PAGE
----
Leg Artery Disease (PVD)
What Is It?
Peripheral arterial disease (PAD) occurs when a fatty material called plaque builds up on the inside walls of the arteries that carry blood from the heart to the head, internal organs, and limbs. PAD is also known as atherosclerotic peripheral arterial disease.
Also Known As: Arm Artery Disease, Circulation Problems, Leg Artery Disease
- Peripheral arterial disease (PAD) occurs when a fatty material called plaque builds up on the inside walls of the arteries that carry blood to the limbs.
- PAD is a common, yet serious disease.
- PAD affects 8 to 12 million people in the United States. An estimated 5 percent of U.S. adults over age 50 have PAD. Among adults age 65 and older, 12 to 20 percent may have PAD.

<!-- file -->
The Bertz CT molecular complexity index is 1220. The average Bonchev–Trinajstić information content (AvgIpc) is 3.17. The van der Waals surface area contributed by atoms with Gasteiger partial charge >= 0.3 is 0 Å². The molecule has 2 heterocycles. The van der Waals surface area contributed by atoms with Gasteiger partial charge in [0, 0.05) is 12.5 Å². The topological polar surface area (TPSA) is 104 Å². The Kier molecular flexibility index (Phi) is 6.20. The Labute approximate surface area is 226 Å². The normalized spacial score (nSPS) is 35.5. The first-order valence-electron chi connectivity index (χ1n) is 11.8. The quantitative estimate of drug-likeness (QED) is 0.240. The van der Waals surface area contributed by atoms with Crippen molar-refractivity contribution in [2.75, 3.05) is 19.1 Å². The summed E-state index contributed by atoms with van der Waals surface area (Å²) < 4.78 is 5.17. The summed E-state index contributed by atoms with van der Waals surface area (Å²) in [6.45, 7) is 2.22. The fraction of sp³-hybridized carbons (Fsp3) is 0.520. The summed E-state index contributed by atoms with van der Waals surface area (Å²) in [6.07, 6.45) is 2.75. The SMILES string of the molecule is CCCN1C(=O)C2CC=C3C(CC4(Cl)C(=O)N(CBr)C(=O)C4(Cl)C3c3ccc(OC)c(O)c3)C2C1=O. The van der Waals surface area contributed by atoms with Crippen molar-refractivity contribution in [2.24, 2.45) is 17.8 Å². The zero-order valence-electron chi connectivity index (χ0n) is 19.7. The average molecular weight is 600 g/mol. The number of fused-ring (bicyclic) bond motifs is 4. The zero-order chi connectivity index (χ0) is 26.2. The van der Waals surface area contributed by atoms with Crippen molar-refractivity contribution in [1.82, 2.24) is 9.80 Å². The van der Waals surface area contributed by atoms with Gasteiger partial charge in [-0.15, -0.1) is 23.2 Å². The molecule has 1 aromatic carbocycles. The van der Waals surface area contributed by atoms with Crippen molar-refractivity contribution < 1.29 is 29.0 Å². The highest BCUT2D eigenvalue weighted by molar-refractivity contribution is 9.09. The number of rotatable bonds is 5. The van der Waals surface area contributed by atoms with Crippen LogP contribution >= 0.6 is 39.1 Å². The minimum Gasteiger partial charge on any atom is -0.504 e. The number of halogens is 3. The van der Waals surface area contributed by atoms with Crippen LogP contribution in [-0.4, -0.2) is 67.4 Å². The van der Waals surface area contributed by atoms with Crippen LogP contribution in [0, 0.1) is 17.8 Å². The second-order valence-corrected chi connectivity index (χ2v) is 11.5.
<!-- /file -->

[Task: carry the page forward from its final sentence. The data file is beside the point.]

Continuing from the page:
- PAD can impair physical health and diminish a person's ability to walk.
- People with PAD have an increased risk for heart attack.
- Early diagnosis and treatment of PAD are important to prevent disability and save lives.
- PAD screening for individuals at high risk is very important.
- PAD can be treated with lifestyle changes, medicines, and/or surgery and special procedures.
- Treatment often includes making long-lasting lifestyle changes, including quitting smoking, lowering high blood pressure, lowering high cholesterol levels, and lowering blood glucose levels if you are diabetic.
- PAD treatment may stop the disease from progressing and reduce the risk of heart attack, heart disease, stroke, and kidney failure.
- Surgery may be necessary to supply more blood flow to the leg if a person has severe symptoms.